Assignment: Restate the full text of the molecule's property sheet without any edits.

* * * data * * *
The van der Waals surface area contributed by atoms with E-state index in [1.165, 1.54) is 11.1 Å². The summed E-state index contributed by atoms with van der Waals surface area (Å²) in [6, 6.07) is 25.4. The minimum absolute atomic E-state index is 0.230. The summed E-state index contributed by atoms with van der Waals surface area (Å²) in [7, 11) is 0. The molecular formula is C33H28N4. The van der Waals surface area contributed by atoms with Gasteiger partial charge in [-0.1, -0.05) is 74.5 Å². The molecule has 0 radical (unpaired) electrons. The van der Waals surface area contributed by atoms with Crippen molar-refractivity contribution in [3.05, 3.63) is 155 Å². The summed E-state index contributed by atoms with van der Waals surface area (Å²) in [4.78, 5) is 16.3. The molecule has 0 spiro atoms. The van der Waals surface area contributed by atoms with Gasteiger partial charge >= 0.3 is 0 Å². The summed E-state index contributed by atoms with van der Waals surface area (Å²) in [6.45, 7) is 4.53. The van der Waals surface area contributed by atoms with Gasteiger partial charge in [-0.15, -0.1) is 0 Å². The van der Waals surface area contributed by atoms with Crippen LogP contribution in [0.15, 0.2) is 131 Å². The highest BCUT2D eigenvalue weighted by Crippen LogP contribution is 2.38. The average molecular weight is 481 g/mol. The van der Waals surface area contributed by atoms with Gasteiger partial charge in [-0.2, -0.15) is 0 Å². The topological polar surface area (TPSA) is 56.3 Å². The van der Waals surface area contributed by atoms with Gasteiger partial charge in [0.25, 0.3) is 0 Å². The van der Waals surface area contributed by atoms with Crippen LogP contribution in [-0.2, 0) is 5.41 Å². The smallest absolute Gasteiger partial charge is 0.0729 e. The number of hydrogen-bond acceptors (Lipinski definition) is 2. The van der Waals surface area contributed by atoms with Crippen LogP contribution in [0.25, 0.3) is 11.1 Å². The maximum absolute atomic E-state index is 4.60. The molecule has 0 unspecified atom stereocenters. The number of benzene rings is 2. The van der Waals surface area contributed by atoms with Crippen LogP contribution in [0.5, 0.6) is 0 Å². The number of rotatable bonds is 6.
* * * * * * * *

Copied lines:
The van der Waals surface area contributed by atoms with E-state index in [1.165, 1.54) is 11.1 Å². The summed E-state index contributed by atoms with van der Waals surface area (Å²) in [6, 6.07) is 25.4. The minimum absolute atomic E-state index is 0.230. The summed E-state index contributed by atoms with van der Waals surface area (Å²) in [7, 11) is 0. The molecular formula is C33H28N4. The van der Waals surface area contributed by atoms with Gasteiger partial charge in [-0.1, -0.05) is 74.5 Å². The molecule has 0 radical (unpaired) electrons. The van der Waals surface area contributed by atoms with Crippen molar-refractivity contribution in [3.05, 3.63) is 155 Å². The summed E-state index contributed by atoms with van der Waals surface area (Å²) in [4.78, 5) is 16.3. The molecule has 0 spiro atoms. The van der Waals surface area contributed by atoms with Gasteiger partial charge >= 0.3 is 0 Å². The summed E-state index contributed by atoms with van der Waals surface area (Å²) in [6.45, 7) is 4.53. The van der Waals surface area contributed by atoms with Gasteiger partial charge in [-0.15, -0.1) is 0 Å². The van der Waals surface area contributed by atoms with Crippen LogP contribution in [0.15, 0.2) is 131 Å². The highest BCUT2D eigenvalue weighted by Crippen LogP contribution is 2.38. The average molecular weight is 481 g/mol. The van der Waals surface area contributed by atoms with Gasteiger partial charge in [-0.2, -0.15) is 0 Å². The topological polar surface area (TPSA) is 56.3 Å². The van der Waals surface area contributed by atoms with Gasteiger partial charge in [0.25, 0.3) is 0 Å². The van der Waals surface area contributed by atoms with Crippen LogP contribution in [-0.2, 0) is 5.41 Å². The smallest absolute Gasteiger partial charge is 0.0729 e. The number of hydrogen-bond acceptors (Lipinski definition) is 2. The van der Waals surface area contributed by atoms with Crippen LogP contribution in [0.25, 0.3) is 11.1 Å². The maximum absolute atomic E-state index is 4.60. The molecule has 0 unspecified atom stereocenters. The number of benzene rings is 2. The van der Waals surface area contributed by atoms with Crippen LogP contribution in [0.5, 0.6) is 0 Å². The number of rotatable bonds is 6.